Earl Naramore

Major, Ordnance Department Reserve The Army of the United States

Sketch* by LT. COJL JULIAN S. HATCHER

Small'Arms Technical Publishing Company Onslow County, North Carolina U. S. A.

Copyright by

Thomas G. Sam v/orth September, 1937

All right* reserved ppit*«

The frontispiece illustrates a characteristic velocity and pressure curve plotted far different charges a3 explained on put« 12S and 130. This Is a typical curve and does not represent figures published anywhere "or for any definite rifle, cartridge or bullet. It Is seen that the velocity curve Is virtually a straight line, thus showing that as the powder charge Is increased the velocity is raised in a proportional amount. This means, therefore, that within the limits of the powder charges published. It is entirely feasible to estimate the velocity of any other powder charge by direct proportions as explained on page 12$.

It is seen also that the pressure increase is not a straight line, nor Is it in direct proportion to the powder charge used. The amount of curvature of the pressure line depends largely on the characteristics of the cartridge and the particular powder used. The quicker burning powders intended primarily for reduced loads or mid-range work will show a sharper pressure rise for a given charge increase than will the larger grain, slower burning powders. Consequently, for such faster burning powders, the maximum pressure level, safe to use. is lower than normal for the full load of slower burning powders usually for maximum loads. At low pressure levels, i. e., when using reduced charges, practically all powders will show relatively small pressure Increases in proportion to the increase in charge. However, at or near the maximum charges published for a given powder In any cartridge, the pressure Increases at a very rapid rate and •ufc of all proportion to a unit increase in powder charges as illustrated by the sharp upward turn of the curve at its upper end. This characteristic pressure curve illustrates that between the charges published for any powder, It Is perfectly safe to interpellate or calculate the pressure developed for any intermediate charge by direct proportion which would, of course, be the same as if the pressure values were read off the dotted straight line connecting two adjacent plotted points. This curve also illustrates that It Is dangerous to attempt to estimate the pressures developed by extrapolation or extending the pressure curve beyond the maximum charges published for use with a powder. A few grains more powder, or under some circumstances, even a slight increase over the maxim am charge may develop Infinite pressure.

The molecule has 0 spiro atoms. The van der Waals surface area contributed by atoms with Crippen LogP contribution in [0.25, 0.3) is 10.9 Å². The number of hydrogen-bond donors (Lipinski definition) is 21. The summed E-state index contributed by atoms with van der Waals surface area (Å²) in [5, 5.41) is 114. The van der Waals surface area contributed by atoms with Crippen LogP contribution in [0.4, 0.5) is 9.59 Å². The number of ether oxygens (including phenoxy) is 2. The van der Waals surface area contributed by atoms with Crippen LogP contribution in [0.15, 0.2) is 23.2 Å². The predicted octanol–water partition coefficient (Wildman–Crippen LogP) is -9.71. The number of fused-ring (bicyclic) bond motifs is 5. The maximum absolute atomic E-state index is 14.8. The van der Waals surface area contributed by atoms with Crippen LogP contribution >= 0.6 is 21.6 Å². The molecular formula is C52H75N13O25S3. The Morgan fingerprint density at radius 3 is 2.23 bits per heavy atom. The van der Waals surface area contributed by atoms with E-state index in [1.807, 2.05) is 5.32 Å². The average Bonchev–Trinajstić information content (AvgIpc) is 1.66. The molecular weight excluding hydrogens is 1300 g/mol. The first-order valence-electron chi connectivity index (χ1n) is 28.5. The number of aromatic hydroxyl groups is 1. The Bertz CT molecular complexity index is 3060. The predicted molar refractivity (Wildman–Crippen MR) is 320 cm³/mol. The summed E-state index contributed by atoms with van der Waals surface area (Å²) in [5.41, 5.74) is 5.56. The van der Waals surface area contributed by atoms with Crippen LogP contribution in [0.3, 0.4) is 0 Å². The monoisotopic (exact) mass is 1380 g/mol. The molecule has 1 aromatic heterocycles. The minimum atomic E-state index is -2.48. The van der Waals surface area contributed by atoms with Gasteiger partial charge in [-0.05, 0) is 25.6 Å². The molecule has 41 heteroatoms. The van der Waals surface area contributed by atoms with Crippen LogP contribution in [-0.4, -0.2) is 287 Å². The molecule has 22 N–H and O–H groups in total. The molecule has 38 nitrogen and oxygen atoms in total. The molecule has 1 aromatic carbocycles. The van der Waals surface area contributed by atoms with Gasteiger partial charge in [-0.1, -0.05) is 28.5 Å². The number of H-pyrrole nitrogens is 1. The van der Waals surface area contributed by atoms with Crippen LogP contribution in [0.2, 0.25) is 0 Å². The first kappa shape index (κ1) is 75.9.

The published powder charges and ballistics obtained represent actual tests made with present day components. Many re-loaders seem to go on the theory that the powder charges published are actually cut or lowered a grain or two for the ballistics shown and, therefore, they will play smart and deliberately increase the charge to offset this modesty on the manufacturer's part. Fot intermediate or low pressure loads it is seen that this can do no harm In the way of developing dangerous pressures, BUT for full charges or maximum powder charges published, such a mistaken idea may very well re*ult in excessive pressures with resulting damage to the gun and possible injury to the shooter.

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